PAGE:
Frankly, most of my day-off Mondays are "free and clear," but it always seems when someone is having a major surgery, it's on a Monday. Since my daughter started elementary school (she's in 1st grade), I've been taking Saturdays off, too, so I'm home all day with the whole family. This was at the prompting of the elders, who said, "You know, Pastor, you only get one day off. Most everyone else gets two. Why don't you take two days?" So I've been trying to do that, although I do find it difficult to get everything done with a 5 day "work week." We also have once a month elders meetings on Saturdays along with the occasional LWML event (I'm zone counselor...but not for long). I do find that I've been putting in more sermon prep at home after the family is in bed.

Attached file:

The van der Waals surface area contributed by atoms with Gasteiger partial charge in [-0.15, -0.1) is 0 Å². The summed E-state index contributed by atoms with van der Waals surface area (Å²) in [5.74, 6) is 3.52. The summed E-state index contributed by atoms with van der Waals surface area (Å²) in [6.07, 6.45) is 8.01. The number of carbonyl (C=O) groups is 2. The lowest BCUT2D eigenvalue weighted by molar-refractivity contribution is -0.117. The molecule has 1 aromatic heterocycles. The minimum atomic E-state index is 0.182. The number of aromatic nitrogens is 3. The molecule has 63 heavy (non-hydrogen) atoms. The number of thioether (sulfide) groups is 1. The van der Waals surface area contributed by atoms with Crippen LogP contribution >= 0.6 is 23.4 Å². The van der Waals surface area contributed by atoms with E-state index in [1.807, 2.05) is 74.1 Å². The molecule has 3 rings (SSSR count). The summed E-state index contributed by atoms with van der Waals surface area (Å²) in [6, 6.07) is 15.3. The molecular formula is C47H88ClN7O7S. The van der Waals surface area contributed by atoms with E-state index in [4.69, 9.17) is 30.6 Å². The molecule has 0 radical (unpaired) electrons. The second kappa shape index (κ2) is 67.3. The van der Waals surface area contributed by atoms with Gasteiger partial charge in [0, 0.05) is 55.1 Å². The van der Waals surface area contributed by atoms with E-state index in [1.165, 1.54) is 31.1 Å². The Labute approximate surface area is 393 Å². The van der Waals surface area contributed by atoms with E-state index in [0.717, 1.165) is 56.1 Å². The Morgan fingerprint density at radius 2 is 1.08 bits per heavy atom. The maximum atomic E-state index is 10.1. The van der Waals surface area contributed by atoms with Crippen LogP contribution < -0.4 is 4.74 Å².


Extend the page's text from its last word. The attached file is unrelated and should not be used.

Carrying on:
2. I take Mondays off and I always get them off. The reason is that we have a Saturday evening service in addition to our Sunday morning service. That is, I work on Saturdays. I am at church by 3:00 to have everything ready by 4:00 when our coffee hour starts. Because of this I am very adamant about my day off. It is for me and for my family.

    In addition, I scheduled myself to have evening study hours on Tuesday. So I also have Tuesday morning off. This gives me from after service on Sunday until Tuesday morning free. That is my weekend. We can travel to see my parents a mere 90 minutes away and stay two nights with them, getting back in plenty of time on Tuesday.

  3. The world will end on a Monday; I am sure of that. Every disaster that accumulated over the end of the previous week spills over on Mondays.